MUNTHERIA, Iraq—In an uncommonly downbeat assessment of Iraq's security challenges, U.S. Iraq administrator L. Paul Bremer told local officials Monday that it will take at least a year for the country to hire, equip and train enough police and border guards to meet its needs.
"There is no way to speed it up; it simply can't be done," he said. "And it's going to take another year. We just have to be honest about that."
Bremer's comments, just three months before the American-led coalition is scheduled to return power to an Iraqi government, made it clear that U.S. troops will continue to play the key role in maintaining security in Iraq even after the hand-over of power, scheduled for July 1.
At least 100,000 American troops will remain in the country after Iraqis take over.
Bremer made his remarks during a meeting with local leaders from Diyala province, which stretches east from the capital to the Iranian border.
In contrast to the optimistic tone often used in public by coalition officials, the meeting featured grim assessments of Iraq's policing and border challenges.
In response to Gov. Abdulah Hassan Rasheed's plea for more police officers in his province of 1.2 million people, Bremer said: "The key is to have professional police, not just to add people who aren't trained. Many of these people who are already in the police force are corrupt, they don't understand human rights and some of them are engaging in attacks on the coalition."
He added sharply: "We're not going to bring in any more untrained police. It's not going to happen."
Three weeks ago, four Iraqi police officers were arrested in the ambush killings of two U.S. officials and their translator. Coalition officials also have complained recently about the use of torture and other abuses by Iraqi police, many of whom were officers under Saddam Hussein's regime.
Much of the latter problem is deep-rooted in culture—Iraqi police build cases mainly by extracting confessions—and coalition officials face a dilemma in trying to address it.
With murder, kidnapping and carjacking still epidemic, local police are seen as the key to the Iraq's future security. And, as Bremer pointed out later, opinion polls indicate that for all their faults, they are the most trusted security force in the country.
Bremer said the coalition expected to train about 25,000 new police officers in an eight-week course by next year, which he said was the world's largest police-training effort.
In an interview after the meeting, Bremer said the coalition and Iraq's Interior Ministry were working to root out bad police officers.
"We will not hesitate to take action when we find evidence of abuse," he said.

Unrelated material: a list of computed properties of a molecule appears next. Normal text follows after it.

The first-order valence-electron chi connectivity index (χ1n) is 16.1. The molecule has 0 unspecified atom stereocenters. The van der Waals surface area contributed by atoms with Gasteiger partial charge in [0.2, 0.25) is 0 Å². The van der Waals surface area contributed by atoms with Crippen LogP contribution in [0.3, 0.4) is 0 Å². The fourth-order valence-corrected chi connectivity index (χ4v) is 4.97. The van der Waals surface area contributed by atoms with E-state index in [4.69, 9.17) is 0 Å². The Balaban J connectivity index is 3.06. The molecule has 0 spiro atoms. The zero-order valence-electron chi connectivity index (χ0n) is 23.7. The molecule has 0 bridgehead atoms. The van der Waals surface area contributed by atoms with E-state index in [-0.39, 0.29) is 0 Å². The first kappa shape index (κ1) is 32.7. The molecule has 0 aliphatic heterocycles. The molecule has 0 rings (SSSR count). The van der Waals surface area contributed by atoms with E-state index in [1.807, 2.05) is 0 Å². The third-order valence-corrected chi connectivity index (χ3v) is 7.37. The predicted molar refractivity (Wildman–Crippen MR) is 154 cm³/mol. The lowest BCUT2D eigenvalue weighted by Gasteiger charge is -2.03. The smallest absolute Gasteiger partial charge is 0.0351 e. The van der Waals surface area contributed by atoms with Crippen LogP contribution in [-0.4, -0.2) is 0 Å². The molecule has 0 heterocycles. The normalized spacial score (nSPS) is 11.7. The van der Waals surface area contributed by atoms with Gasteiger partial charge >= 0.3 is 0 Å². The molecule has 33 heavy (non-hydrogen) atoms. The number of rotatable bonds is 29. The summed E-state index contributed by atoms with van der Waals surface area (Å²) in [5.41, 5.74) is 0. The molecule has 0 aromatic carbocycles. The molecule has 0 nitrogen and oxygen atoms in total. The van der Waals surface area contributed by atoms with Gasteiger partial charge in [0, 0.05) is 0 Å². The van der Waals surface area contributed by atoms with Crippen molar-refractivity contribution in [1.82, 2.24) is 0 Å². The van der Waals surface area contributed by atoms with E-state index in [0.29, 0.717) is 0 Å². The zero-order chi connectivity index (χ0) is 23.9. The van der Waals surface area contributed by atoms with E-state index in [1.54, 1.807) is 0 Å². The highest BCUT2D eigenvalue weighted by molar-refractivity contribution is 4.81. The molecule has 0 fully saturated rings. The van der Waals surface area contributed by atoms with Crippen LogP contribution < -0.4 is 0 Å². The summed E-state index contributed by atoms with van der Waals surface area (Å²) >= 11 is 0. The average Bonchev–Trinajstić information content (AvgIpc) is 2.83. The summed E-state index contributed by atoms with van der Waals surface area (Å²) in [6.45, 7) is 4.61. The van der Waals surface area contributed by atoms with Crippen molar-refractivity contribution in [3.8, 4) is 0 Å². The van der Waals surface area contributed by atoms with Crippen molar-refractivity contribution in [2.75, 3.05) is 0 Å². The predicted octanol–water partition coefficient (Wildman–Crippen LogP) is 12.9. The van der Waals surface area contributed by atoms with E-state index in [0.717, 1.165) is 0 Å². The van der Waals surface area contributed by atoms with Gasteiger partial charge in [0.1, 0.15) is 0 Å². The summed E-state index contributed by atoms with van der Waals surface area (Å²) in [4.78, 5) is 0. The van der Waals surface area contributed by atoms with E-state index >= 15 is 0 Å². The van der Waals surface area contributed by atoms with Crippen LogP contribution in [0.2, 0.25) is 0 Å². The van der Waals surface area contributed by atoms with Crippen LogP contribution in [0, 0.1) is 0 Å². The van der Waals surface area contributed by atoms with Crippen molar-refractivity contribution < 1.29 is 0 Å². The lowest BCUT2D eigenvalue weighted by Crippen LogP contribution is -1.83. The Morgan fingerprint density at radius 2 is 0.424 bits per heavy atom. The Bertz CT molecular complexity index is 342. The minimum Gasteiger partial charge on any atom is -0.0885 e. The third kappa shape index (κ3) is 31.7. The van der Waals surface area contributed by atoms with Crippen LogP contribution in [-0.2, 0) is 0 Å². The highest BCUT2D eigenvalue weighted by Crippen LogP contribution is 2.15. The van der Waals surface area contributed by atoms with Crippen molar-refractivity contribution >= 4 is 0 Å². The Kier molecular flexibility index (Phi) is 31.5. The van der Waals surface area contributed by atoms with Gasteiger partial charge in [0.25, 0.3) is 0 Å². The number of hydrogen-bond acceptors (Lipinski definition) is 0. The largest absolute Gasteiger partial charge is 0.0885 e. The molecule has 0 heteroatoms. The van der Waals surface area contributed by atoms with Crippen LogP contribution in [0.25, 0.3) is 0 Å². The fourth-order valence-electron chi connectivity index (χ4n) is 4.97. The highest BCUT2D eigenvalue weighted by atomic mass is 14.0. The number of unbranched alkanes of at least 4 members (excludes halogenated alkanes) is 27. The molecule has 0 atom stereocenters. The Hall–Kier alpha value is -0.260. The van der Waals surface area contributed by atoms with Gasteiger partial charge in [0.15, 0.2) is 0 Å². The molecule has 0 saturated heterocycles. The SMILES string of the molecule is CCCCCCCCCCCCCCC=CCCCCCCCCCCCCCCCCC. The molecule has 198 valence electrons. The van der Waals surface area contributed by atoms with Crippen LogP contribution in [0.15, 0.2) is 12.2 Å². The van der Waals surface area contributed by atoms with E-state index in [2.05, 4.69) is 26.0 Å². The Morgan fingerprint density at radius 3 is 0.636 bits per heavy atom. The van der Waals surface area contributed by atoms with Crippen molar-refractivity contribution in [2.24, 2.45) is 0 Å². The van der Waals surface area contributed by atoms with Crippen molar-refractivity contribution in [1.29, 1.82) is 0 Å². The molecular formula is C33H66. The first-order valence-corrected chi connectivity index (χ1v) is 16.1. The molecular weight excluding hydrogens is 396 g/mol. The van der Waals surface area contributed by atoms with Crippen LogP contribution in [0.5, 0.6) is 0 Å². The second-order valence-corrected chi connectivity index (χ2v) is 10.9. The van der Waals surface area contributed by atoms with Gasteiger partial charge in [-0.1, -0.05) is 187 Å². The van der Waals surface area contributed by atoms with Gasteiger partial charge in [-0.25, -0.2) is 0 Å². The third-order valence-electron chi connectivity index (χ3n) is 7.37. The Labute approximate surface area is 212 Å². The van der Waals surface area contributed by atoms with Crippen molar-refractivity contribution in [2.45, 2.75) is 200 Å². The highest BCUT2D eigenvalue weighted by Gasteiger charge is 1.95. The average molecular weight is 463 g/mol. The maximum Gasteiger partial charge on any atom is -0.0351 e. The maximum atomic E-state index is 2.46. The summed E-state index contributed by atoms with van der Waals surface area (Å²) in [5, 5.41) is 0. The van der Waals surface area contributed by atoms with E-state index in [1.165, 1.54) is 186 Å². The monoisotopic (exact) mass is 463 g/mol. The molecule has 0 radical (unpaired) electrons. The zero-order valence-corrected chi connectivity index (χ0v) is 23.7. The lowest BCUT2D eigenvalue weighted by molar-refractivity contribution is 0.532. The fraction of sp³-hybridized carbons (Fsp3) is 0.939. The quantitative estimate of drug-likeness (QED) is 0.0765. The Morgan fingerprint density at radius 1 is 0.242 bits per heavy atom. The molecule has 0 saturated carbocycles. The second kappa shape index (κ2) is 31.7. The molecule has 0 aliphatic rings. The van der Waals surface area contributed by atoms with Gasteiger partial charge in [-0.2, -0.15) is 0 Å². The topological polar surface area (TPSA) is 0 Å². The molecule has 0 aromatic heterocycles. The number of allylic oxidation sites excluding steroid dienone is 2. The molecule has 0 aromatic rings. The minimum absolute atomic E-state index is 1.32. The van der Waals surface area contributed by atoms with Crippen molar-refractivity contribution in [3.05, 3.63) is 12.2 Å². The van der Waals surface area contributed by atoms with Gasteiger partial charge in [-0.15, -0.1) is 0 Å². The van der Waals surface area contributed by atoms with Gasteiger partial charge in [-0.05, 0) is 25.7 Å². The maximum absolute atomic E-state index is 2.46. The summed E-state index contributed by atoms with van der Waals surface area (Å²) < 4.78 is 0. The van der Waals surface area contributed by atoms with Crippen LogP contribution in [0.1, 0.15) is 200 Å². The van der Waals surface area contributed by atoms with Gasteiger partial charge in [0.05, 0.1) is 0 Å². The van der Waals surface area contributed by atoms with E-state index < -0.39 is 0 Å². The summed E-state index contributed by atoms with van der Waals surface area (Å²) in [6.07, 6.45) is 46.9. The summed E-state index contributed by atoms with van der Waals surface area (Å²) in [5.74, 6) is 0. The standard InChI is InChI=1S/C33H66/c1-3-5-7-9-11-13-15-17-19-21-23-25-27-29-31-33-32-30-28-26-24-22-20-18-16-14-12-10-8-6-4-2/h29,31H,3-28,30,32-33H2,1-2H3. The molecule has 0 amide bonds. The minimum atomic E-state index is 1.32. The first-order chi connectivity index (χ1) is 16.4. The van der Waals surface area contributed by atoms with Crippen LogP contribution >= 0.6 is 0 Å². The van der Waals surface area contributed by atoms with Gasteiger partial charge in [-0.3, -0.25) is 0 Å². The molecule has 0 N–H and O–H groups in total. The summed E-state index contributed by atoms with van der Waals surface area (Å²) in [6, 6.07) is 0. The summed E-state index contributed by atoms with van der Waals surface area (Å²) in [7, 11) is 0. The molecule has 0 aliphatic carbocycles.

The meeting also focused on border security, a sore point among Iraqis, who wonder why the coalition hasn't been able to stem the flow of foreign terrorists into their country. Foreigners are thought to have planned and carried out many of the suicide bombings that have killed hundreds of Iraqis.
Coalition officials have said repeatedly—as Bremer did again Monday—that Iraq's border is too large and rugged to be policed with total effectiveness. The coalition recently closed 16 of the 19 border crossings with Iran in an effort to channel the flow of legal migrants and better pursue illegal ones.
"We are never going to have 100 percent security on the borders of Iraq. We have to be realistic about that," Bremer said.
He got an earful about the inadequacies of the situation.
Deputy Gov. Ghassan Abass Jassim told him that of 34 border police outposts in Diyala province, only eight are staffed, and those don't have enough men.
"There is some substance to that concern," said Brig. Gen. Dan Hickman, the local U.S. Army commander, who said troops recently caught a smuggler with a map showing which border crossings were staffed.
Coalition plans call for 16,000 border guards by next year, but the officials and Bremer agreed that 25,000 were needed.
Gen. Jassem Hamad Kalif, the director of the Department of Border Enforcement, said Iraq's new border police were patrolling about 50 locations, but "they are being overwhelmed by the sophistication of the smugglers."
Some of his men still lack uniforms, he added.
"I keep being told that we have the equipment," Bremer said. "Why don't you come around to my office in a few days, General, and we will try to get your questions answered, Inshallah."
(Dilanian reports for The Philadelphia Inquirer.)
(c) 2004, Knight Ridder/Tribune Information Services.
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